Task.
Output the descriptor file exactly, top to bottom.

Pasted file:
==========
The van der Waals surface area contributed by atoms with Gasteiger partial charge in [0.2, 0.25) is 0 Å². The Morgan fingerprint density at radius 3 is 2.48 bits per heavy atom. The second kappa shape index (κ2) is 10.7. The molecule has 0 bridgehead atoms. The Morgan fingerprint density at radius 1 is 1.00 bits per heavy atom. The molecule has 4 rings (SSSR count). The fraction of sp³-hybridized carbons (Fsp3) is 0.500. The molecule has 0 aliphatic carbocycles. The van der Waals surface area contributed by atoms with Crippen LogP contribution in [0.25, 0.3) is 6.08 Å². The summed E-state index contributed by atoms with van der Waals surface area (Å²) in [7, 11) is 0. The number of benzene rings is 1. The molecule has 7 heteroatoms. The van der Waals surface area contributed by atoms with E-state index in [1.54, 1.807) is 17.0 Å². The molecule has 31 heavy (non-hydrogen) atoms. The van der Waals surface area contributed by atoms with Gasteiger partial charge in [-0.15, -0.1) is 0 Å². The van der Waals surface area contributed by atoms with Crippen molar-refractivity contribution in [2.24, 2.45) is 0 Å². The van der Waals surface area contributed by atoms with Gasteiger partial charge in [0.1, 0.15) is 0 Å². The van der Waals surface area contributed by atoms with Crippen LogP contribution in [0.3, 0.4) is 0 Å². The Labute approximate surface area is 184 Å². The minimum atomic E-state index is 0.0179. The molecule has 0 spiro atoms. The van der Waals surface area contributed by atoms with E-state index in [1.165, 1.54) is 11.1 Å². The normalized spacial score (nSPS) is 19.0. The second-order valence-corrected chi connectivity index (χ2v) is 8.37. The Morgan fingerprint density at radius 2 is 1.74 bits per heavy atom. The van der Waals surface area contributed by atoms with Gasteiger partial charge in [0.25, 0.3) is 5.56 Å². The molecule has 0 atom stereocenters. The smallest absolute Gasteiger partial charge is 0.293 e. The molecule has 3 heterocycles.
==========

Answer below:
The van der Waals surface area contributed by atoms with Gasteiger partial charge in [0.2, 0.25) is 0 Å². The Morgan fingerprint density at radius 3 is 2.48 bits per heavy atom. The second kappa shape index (κ2) is 10.7. The molecule has 0 bridgehead atoms. The Morgan fingerprint density at radius 1 is 1.00 bits per heavy atom. The molecule has 4 rings (SSSR count). The fraction of sp³-hybridized carbons (Fsp3) is 0.500. The molecule has 0 aliphatic carbocycles. The van der Waals surface area contributed by atoms with Crippen LogP contribution in [0.25, 0.3) is 6.08 Å². The summed E-state index contributed by atoms with van der Waals surface area (Å²) in [7, 11) is 0. The number of benzene rings is 1. The molecule has 7 heteroatoms. The van der Waals surface area contributed by atoms with E-state index in [1.54, 1.807) is 17.0 Å². The molecule has 31 heavy (non-hydrogen) atoms. The van der Waals surface area contributed by atoms with Gasteiger partial charge in [-0.15, -0.1) is 0 Å². The van der Waals surface area contributed by atoms with Crippen molar-refractivity contribution in [2.24, 2.45) is 0 Å². The van der Waals surface area contributed by atoms with Gasteiger partial charge in [0.1, 0.15) is 0 Å². The van der Waals surface area contributed by atoms with Crippen LogP contribution in [0.3, 0.4) is 0 Å². The Labute approximate surface area is 184 Å². The minimum atomic E-state index is 0.0179. The molecule has 0 spiro atoms. The van der Waals surface area contributed by atoms with E-state index in [1.165, 1.54) is 11.1 Å². The normalized spacial score (nSPS) is 19.0. The second-order valence-corrected chi connectivity index (χ2v) is 8.37. The Morgan fingerprint density at radius 2 is 1.74 bits per heavy atom. The van der Waals surface area contributed by atoms with Gasteiger partial charge in [0.25, 0.3) is 5.56 Å². The molecule has 0 atom stereocenters. The smallest absolute Gasteiger partial charge is 0.293 e. The molecule has 3 heterocycles.